Congressional Homelessness Caucus Hosts a Briefing on the Violence Against The Homeless Accountability Act with Actress Susan Sarandon
Susan Sarandon advocates for the need to protect homeless individuals
Washington, DC – (Wednesday, June 25, 2014) – Today, the Congressional Homelessness Caucus, co-chaired by Congresswoman Eddie Bernice Johnson and Congressman Alcee Hastings, in conjunction with the office of Congressman John Conyers hosted an important briefing on violence against America’s homeless individuals. The briefing was held to bring awareness to and provide support for H.R. 1136, the Violence Against the Homeless Accountability Act of 2013.
Since 1999, the National Coalition for the Homeless (NCH) has documented more than 1,437 acts of violence against homeless individuals, 375 of which were fatal attacks. Congresswoman Johnson proposed this legislation to amend the Hate Crime Statistics Act to include crimes against the homeless in the crime data collected by the Attorney General.
“Violence against homeless individuals is a problem that has no boundaries. It is a threat to our homeless men, women and children of all backgrounds. Until we have a sound understanding of the scope and nature of the problem, we will remain unable to develop targeted solutions or draft comprehensive reform. Today's briefing is a solid step towards increased awareness of the problem. We must continue to take deliberate steps toward ending violence against our homeless population.”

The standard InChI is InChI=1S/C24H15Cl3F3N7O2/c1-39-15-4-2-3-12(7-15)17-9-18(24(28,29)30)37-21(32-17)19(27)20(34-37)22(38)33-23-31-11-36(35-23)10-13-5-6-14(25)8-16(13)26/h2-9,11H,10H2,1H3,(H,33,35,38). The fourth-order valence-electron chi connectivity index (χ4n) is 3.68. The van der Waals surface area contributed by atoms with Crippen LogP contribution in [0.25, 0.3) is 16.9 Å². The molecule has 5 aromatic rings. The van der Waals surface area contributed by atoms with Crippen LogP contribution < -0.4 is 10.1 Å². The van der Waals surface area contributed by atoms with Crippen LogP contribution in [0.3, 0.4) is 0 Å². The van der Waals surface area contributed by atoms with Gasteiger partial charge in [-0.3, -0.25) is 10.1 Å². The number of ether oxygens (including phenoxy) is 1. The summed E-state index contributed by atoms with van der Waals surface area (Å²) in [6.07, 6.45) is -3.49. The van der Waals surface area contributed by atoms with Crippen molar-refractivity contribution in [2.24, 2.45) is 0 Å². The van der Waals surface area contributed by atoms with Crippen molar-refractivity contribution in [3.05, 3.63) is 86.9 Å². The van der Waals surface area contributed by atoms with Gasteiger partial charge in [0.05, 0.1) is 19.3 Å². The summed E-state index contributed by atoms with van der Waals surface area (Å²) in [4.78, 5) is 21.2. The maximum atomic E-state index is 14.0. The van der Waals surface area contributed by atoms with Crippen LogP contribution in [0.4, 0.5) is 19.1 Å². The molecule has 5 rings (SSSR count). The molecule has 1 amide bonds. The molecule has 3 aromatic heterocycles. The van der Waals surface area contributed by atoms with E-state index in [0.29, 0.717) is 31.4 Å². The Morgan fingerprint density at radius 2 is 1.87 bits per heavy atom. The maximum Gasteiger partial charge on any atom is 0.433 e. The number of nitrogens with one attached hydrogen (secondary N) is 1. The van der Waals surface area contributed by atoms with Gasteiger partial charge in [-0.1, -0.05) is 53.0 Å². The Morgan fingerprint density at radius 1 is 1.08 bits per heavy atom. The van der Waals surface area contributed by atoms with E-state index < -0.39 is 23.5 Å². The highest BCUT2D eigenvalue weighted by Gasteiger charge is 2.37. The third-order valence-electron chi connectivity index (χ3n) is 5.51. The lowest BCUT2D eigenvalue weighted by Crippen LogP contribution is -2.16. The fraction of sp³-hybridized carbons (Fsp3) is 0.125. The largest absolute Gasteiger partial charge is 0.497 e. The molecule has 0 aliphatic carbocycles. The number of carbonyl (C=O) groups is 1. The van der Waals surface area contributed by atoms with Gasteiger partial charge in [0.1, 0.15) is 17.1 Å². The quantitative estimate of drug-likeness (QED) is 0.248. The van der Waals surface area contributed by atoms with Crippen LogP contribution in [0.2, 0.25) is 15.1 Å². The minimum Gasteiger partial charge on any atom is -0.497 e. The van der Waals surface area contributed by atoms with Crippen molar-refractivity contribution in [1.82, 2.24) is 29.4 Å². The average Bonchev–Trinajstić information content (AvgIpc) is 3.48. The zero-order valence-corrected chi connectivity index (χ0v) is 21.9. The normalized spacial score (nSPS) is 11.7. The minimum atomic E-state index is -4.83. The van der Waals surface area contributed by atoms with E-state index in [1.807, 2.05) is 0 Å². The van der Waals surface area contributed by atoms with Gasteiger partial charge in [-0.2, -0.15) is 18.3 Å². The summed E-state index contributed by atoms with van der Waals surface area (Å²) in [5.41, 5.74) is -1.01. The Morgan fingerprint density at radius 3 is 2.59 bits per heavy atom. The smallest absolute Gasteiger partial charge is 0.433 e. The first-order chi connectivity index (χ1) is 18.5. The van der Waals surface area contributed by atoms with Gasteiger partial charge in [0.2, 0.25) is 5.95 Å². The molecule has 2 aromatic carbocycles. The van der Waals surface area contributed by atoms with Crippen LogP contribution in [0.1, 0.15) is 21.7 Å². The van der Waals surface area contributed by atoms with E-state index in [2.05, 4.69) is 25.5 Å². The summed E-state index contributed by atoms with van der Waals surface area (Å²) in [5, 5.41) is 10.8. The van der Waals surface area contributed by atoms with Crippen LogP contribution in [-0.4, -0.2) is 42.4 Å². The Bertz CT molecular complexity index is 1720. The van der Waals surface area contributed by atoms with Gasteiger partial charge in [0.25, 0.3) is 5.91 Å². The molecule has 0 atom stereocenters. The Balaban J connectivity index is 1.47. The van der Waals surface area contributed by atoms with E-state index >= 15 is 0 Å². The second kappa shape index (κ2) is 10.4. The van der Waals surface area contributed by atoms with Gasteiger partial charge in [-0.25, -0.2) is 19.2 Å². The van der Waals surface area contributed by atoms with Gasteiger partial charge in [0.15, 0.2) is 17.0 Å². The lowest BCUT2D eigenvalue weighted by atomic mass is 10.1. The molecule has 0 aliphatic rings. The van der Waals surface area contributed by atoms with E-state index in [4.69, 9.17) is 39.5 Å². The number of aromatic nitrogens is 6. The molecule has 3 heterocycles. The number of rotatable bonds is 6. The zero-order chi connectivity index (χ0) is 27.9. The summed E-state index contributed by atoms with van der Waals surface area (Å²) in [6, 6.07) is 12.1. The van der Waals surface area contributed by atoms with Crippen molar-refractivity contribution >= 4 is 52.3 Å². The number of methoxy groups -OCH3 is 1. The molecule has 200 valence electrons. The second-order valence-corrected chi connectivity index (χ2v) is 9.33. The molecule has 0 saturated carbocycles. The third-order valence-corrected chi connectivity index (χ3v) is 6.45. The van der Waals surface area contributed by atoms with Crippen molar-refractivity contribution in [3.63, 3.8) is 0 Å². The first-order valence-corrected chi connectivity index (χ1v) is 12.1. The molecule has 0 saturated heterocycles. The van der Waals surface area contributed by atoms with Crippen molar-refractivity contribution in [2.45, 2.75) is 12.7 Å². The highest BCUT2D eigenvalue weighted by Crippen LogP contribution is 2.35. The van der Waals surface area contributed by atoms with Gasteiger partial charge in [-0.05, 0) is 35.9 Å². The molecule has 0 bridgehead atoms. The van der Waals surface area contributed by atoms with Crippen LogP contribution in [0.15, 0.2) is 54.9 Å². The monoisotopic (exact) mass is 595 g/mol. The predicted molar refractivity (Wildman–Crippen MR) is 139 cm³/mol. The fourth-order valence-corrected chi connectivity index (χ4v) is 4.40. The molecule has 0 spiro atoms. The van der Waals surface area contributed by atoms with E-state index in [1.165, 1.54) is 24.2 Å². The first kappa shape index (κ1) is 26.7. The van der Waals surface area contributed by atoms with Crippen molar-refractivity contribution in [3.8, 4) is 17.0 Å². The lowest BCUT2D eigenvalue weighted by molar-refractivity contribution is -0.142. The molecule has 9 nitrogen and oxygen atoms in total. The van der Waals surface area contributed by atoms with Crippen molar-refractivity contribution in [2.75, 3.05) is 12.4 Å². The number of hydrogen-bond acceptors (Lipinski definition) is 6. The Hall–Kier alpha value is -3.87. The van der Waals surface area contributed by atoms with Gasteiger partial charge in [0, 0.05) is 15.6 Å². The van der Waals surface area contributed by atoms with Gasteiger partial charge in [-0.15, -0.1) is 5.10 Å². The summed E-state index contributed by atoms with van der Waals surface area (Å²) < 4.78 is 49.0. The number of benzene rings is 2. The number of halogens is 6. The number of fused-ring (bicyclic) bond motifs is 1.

During the briefing, a clip was shown from Storied Streets, a documentary on the rash of violence against the homeless. Director, Tom Morgan spoke about the film and the stories from around the country that he investigated. Actress and activist, Susan Sarandon, an advocate for homeless individuals, spoke at length about the atrocities and violent attacks homeless individuals face. Sarandon also discussed many of the factors that can contribute to homelessness. Panelist, David Pirtle spoke at length about his time being homeless and the many acts of violence he personally survived. Pirtle now works with the National Coalition for the Homeless.